Current issues and what the World Food Programme is doing
What are the current issues in Mauritania?
Located in the arid Sahel region of West Africa, Mauritania is one of the world’s least developed countries.
With a population of just over 3.4 million, the country is ranked 161 out of 187 countries in the 2014 UNDP Human Development Index, and 138 out of 147 in gender inequality. In the southern area of the country, farmers and agropastoralists are highly vulnerable to the effects of climate change and drought.
WFP needs urgent support to continue to provide food and nutritional assistance to vulnerable Mauritanian communities and Malian refugees. Lack of funding is severely hampering WFP’s work with drastic consequences on the lives of the most vulnerable.
Over half the population – 68 percent – is either near or living in poverty, with lack of access to health and education services. About a quarter of Mauritanians live on less than USD 1.25 per day, which creates a high vulnerability to food insecurity.
Chronic food insecurity
Mauritania suffers from chronic food insecurity and high prevalence of malnutrition, with about 15 percent of the population consistently food insecure. In areas where the “lean season” lasts five to six months and brings hunger and unpredictable rains, the resources of the rural poor are strained.
Mauritania has a structural food deficit: agricultural capacity is under-exploited, the means of production are limited, and farmland is prone to desertification, causing Mauritania to import 70 percent of its food items.
The rising prices of basic food products, combined with a decrease in household revenue in rural areas, has increasingly lead to an elevated risk of food insecurity. Malnutrition is also high, reaching above the World Health Organization’s “alert” threshold of 10 percent during the lean season. Over 120,000 children under five remain malnourished countrywide.
Neighbouring socio-political turmoil
Though security in Mauritania is generally stable, the overall situation in the wider Sahel sub-region is unpredictable. In 2012, armed conflict in northern Mali forced thousands of Malians to cross the border into Mauritania. As of 1 July 2015, there are over 49,000 refugees still living in Mberra refugee camp.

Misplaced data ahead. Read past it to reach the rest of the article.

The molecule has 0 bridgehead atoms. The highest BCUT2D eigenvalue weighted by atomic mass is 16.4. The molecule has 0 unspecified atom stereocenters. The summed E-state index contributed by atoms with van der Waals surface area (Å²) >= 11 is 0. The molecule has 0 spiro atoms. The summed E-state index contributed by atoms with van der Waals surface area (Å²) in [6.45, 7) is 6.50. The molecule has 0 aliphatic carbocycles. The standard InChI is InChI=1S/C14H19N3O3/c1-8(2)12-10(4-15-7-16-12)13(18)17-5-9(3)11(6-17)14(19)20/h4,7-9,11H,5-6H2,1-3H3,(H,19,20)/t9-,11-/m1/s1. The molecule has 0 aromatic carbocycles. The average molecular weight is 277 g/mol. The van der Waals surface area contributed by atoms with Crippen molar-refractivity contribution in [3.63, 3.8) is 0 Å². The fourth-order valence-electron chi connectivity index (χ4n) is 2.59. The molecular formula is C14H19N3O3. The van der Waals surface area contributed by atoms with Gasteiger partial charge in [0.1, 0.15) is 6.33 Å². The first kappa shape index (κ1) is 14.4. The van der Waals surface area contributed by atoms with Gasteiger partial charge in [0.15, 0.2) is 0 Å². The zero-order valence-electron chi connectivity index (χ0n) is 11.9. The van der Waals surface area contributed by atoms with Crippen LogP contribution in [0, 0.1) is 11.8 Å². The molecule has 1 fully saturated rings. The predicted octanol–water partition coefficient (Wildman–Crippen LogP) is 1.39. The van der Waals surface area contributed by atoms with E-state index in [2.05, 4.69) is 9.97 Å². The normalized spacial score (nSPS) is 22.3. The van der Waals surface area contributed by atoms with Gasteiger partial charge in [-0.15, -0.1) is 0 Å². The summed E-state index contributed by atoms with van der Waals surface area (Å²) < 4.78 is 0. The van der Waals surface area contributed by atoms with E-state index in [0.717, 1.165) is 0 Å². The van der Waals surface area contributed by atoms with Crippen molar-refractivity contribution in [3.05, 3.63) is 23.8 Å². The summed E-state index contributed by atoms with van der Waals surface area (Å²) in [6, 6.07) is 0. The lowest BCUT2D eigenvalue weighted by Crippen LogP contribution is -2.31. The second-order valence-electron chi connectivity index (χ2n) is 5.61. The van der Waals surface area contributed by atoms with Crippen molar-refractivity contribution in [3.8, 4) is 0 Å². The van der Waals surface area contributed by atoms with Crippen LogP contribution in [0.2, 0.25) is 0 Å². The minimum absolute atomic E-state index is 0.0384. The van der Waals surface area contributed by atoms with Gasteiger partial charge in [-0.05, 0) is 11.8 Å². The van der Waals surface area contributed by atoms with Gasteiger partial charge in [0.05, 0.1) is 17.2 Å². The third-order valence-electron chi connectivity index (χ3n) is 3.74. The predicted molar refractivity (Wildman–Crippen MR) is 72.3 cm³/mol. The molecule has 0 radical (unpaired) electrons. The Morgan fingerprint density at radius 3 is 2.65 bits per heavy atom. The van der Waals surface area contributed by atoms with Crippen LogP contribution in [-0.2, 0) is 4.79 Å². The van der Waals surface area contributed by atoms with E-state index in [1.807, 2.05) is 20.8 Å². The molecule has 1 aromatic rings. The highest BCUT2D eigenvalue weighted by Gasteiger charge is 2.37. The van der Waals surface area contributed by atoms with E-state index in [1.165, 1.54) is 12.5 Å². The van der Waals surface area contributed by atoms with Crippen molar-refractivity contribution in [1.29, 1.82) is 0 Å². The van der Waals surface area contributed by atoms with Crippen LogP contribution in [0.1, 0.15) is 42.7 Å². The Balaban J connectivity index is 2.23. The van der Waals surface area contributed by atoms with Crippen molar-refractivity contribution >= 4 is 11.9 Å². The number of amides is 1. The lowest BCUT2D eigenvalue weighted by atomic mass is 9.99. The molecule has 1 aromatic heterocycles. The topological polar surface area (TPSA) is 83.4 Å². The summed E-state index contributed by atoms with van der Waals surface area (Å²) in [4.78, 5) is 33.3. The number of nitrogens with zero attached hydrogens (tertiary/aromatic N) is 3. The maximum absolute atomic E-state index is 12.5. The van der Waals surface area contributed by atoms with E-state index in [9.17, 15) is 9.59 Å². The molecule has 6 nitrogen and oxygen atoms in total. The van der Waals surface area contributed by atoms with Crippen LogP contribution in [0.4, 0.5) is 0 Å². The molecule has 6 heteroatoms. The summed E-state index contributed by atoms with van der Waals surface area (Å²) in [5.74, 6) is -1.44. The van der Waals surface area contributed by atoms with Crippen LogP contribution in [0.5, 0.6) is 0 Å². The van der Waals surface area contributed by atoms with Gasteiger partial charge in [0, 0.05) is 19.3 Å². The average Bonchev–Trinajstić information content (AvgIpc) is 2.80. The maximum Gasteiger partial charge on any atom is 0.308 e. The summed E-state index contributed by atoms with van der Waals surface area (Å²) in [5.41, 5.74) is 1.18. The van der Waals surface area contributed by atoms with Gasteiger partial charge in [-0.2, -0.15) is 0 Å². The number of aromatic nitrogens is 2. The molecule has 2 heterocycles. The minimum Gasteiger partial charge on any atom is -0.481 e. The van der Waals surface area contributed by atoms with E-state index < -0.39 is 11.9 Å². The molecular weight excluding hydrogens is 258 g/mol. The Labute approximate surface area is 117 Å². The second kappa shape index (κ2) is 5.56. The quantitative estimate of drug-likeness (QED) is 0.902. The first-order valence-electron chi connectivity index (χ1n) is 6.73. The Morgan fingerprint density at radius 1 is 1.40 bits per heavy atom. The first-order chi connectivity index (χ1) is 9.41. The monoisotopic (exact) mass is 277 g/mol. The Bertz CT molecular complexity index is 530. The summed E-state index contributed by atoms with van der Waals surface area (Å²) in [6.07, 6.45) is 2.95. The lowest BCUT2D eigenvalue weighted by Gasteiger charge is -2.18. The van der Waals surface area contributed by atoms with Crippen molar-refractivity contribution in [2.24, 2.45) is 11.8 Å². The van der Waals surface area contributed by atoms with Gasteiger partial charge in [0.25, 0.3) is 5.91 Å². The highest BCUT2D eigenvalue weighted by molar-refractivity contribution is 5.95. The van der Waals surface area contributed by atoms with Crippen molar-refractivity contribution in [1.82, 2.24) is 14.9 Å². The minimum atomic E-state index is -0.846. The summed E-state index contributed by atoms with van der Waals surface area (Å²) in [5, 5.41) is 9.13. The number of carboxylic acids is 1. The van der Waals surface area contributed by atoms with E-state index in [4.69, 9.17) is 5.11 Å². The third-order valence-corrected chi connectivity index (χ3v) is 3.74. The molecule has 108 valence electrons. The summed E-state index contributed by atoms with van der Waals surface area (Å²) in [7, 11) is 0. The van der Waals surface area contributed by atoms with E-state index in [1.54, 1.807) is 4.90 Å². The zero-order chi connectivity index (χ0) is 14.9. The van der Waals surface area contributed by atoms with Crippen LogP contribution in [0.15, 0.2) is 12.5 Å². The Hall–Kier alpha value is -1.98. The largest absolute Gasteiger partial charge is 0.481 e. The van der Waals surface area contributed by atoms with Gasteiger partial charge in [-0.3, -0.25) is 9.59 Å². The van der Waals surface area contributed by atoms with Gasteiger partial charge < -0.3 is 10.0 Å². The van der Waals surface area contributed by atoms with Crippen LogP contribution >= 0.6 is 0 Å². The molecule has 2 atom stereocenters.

What the World Food Programme is doing in Mauritania
WFP assists people affected by food insecurity with food, cash or food vouchers. This assistance is increased during the lean season when communities are most at risk. WFP supports the most vulnerable households in rain-fed, agro-pastoral areas in the south where food insecurity and acute malnutrition rates are the highest.
WFP collaborates with the government to build community resilience to the adverse effects of climate change by encouraging sustainable livelihood projects and improving technical services at the community level. WFP provides food-for-asset opportunities to about 188,705 people to protect their livelihoods in the face of recurrent climate shocks by creating or rehabilitating land for agriculture, among other projects.
WFP aims to reduce the prevalence of underweight children and cases of acute malnutrition among children under five, as well as pregnant and nursing women, in vulnerable areas through targeted supplementary feeding and nutrition awareness activities.
WFP provides school meals to over 150,000 children in areas with high rates of food insecurity and low rates of school attendance or retention.
WFP provides assistance to about 50,000 Malian refugees in Mbera camp, which includes monthly food distributions to all refugees; fortified nutritional supplements for children under five and pregnant and nursing women to treat and prevent moderate acute malnutrition, and a daily hot meal for children in school.
Featured Mauritania publications
A Country Brief provides the latest snapshot of the country strategy, operations, operational highlights (achievements and issues/challenges), partnerships and country background.
Looking for more publications on Mauritania? Visit the Mauritania publications archive.